What is a Polish girl with a Master’s Degree in International Economics to do other than head to Cambodia and buy an Australian pie shop?
Ewa Jankowska was raised in Warsaw, a city girl with a deep love of the Polish countryside, passed on to her by her grandparents, who were hunters of game in the forests of Poland.
Ewa says one of the most valuable things they taught her was a love of the forest and an innate understanding that they had to care for it, had to ‘nurture their nature’ and ensure its balance and sustainability or, risk losing the lot and leaving nothing for the next generations.
Ewa’s parents grew up under a socialist government, they were only just engaged when her father managed to work for a time in Switzerland, getting a rare taste of the outside world, contact with his future bride was difficult, correspondence was checked, telephone calls were listened in on.
Ewa grew up after Solidarność in a Polish democracy and at sixteen spent a year in Wyoming in the USA as an exchange student; she tells me she is grateful for the experience and how it informed her. She entered the world of corporate finance and cherished her time in the forest with her grandparents, picking field mushrooms and bush herbs, cooking pheasant, baking.
Then she met a boy.
It was an affair of the heart –as it often is- that brought Ewa Jankowska to Cambodia, running off to build an adventure and a future all at the same time. Immediately they both lost their passports, eventually she lost the boy as well.
When a long serving Australian publican and pie shop owner decided to move in a different direction Ewa ventured in, tried a pie and somehow decided that the business was something she could make her own; in May she opened new premises in BKK1 a lovely space to drop in for coffee, lunch or dinner.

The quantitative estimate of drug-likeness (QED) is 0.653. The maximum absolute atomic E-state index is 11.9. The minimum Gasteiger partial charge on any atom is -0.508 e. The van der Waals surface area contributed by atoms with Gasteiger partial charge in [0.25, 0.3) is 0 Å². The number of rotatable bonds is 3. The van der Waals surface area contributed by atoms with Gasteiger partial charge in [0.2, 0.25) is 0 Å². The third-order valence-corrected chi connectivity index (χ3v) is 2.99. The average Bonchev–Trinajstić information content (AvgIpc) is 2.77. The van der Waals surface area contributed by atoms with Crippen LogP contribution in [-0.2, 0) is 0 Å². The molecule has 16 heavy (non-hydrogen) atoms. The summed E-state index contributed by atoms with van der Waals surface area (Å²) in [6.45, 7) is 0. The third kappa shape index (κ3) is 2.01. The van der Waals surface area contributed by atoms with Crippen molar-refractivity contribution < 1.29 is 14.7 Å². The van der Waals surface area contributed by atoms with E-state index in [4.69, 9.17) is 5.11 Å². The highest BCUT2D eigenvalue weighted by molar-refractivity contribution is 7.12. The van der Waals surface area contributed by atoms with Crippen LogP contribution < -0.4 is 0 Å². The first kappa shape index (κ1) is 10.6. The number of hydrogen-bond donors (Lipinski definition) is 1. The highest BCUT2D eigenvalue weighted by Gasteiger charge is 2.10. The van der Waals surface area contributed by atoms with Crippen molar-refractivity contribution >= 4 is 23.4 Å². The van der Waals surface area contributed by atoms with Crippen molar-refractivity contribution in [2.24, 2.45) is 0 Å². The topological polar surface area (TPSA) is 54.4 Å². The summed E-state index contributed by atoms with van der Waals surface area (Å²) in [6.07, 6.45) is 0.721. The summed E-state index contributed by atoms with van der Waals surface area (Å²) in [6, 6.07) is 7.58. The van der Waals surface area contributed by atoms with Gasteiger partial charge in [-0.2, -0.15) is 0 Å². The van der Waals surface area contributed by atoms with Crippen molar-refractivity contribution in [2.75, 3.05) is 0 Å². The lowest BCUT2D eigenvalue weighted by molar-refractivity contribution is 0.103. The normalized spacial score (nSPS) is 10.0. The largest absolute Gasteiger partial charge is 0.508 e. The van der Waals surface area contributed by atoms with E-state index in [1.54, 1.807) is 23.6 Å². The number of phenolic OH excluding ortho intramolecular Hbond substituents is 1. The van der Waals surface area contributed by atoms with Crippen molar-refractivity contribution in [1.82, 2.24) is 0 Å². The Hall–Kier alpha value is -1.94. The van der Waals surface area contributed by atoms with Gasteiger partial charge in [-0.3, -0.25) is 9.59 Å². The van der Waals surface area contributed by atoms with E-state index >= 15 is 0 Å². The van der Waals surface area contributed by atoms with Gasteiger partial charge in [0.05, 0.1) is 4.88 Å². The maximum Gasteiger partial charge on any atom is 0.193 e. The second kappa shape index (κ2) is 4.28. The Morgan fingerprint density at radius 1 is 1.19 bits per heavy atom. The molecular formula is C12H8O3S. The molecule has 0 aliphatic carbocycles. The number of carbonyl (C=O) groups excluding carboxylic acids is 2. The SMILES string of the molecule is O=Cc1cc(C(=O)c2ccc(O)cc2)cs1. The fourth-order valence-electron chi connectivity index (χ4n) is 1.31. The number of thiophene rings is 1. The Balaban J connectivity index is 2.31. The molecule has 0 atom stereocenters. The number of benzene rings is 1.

Soon after buying the shop Ewa began to expand and it started to move from literally being a humble pie shop to a full bakery, the first thing she did was create a vegetarian pie, this was soon joined by a spinach roll. Ewa has a keen interest in health through diet and is a firm believer that food can both taste good and be good for you.
She began baking sourdough bread to meet demand in the market, even if the supply chain wasn’t quite sure at first what it was, staff kept trying to cut the crust off the bread as they thought it more attractive without it and one retailer rang to complain the bread had ‘gone sour’.
Sourdough bread is made with wild or natural yeasts and lactic acids which are known as ‘good’ bacteria in the eternal and epic bacteria battle going on in your gut, that is a war of good versus bad. The Pelican sourdough is sensationally good, the loaves range from $3.75 for plain up to $4.95 for fruit and grain.
The pies are a thing of joy with a ‘pie of the day’ and regular listings such as chunky beef, beef and chilli and chicken curry. I tried a beef pie with ‘Riel Brewing’ ale and it was divine, enough to make an old Aussie’s knees tremble. All pies are only $3.50 each.
The coffee is from Rumble Fish in Kampot and is very good, the tea I tried was a stinging nettle tea hand carried from Poland and spiked with a bit of turmeric and ginger, I could almost feel it doing me good inside.
The other absolute treat here is the Polish dumplings or, Perogis as they are known in Poland, little flat dumplings with freshly made skins stuffed with cheese and potato or minced pork or sauerkraut. Steamed or refried as pot-stickers these are tasty little packets of sheer delight.
There are salads and sides of mash, peas, chips and there is a range of magnificent cakes, pecan pie, baked cheesecake, apple pie and carrot cake.
There is love and soul in this food.
Ewa Jankowska introduces me to the one Khmer lady she inherited with the business. Davy is all smiles, bubbling with energy, talking between giggles and just happy, you can see she is proud of all they have achieved together. Ewa tells me Davy is a big part of her inspiration, as are the other staff members who have learned together with her along the way.
There is a wholesomeness to Ewa Jankowska that is immediately endearing; she tells me business in the new shop is going really well, I am not surprised, it’s a feel good story with a feel good taste.
The Pelican Food Company
Open Mon-Sun: 9:30 am – 8:30 pm
#52, st. 282, BKK1
Phone: 095 498 212